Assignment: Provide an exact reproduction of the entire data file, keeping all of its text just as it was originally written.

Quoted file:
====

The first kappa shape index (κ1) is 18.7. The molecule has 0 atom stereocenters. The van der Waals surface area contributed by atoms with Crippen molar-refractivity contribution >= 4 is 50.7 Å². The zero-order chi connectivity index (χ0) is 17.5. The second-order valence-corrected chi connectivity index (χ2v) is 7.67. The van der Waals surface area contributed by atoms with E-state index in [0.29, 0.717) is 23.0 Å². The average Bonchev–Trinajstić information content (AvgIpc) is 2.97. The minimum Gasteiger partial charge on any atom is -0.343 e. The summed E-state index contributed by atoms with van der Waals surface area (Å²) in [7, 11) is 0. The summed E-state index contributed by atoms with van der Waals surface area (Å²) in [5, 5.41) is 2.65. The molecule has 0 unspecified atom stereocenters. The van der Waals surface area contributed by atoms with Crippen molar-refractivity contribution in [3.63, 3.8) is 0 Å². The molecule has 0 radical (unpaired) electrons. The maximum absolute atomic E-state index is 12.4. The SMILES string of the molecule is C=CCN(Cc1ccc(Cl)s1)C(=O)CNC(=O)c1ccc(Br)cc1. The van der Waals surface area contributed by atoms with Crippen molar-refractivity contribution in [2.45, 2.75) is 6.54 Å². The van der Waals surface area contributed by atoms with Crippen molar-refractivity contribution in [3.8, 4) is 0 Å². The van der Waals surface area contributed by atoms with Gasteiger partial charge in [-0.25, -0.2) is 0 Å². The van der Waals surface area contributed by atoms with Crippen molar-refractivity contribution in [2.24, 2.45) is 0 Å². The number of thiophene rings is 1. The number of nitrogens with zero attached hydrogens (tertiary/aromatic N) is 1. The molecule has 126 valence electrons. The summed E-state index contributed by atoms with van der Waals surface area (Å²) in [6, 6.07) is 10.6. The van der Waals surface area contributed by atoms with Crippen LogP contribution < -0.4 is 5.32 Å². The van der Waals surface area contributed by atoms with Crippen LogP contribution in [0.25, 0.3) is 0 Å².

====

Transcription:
The first kappa shape index (κ1) is 18.7. The molecule has 0 atom stereocenters. The van der Waals surface area contributed by atoms with Crippen molar-refractivity contribution >= 4 is 50.7 Å². The zero-order chi connectivity index (χ0) is 17.5. The second-order valence-corrected chi connectivity index (χ2v) is 7.67. The van der Waals surface area contributed by atoms with E-state index in [0.29, 0.717) is 23.0 Å². The average Bonchev–Trinajstić information content (AvgIpc) is 2.97. The minimum Gasteiger partial charge on any atom is -0.343 e. The summed E-state index contributed by atoms with van der Waals surface area (Å²) in [7, 11) is 0. The summed E-state index contributed by atoms with van der Waals surface area (Å²) in [5, 5.41) is 2.65. The molecule has 0 unspecified atom stereocenters. The van der Waals surface area contributed by atoms with Crippen molar-refractivity contribution in [3.63, 3.8) is 0 Å². The molecule has 0 radical (unpaired) electrons. The maximum absolute atomic E-state index is 12.4. The SMILES string of the molecule is C=CCN(Cc1ccc(Cl)s1)C(=O)CNC(=O)c1ccc(Br)cc1. The van der Waals surface area contributed by atoms with Crippen molar-refractivity contribution in [2.45, 2.75) is 6.54 Å². The van der Waals surface area contributed by atoms with Crippen molar-refractivity contribution in [3.8, 4) is 0 Å². The van der Waals surface area contributed by atoms with Gasteiger partial charge in [-0.25, -0.2) is 0 Å². The van der Waals surface area contributed by atoms with Crippen molar-refractivity contribution in [2.24, 2.45) is 0 Å². The number of thiophene rings is 1. The number of nitrogens with zero attached hydrogens (tertiary/aromatic N) is 1. The molecule has 126 valence electrons. The summed E-state index contributed by atoms with van der Waals surface area (Å²) in [6, 6.07) is 10.6. The van der Waals surface area contributed by atoms with Crippen LogP contribution < -0.4 is 5.32 Å². The van der Waals surface area contributed by atoms with Crippen LogP contribution in [0.25, 0.3) is 0 Å².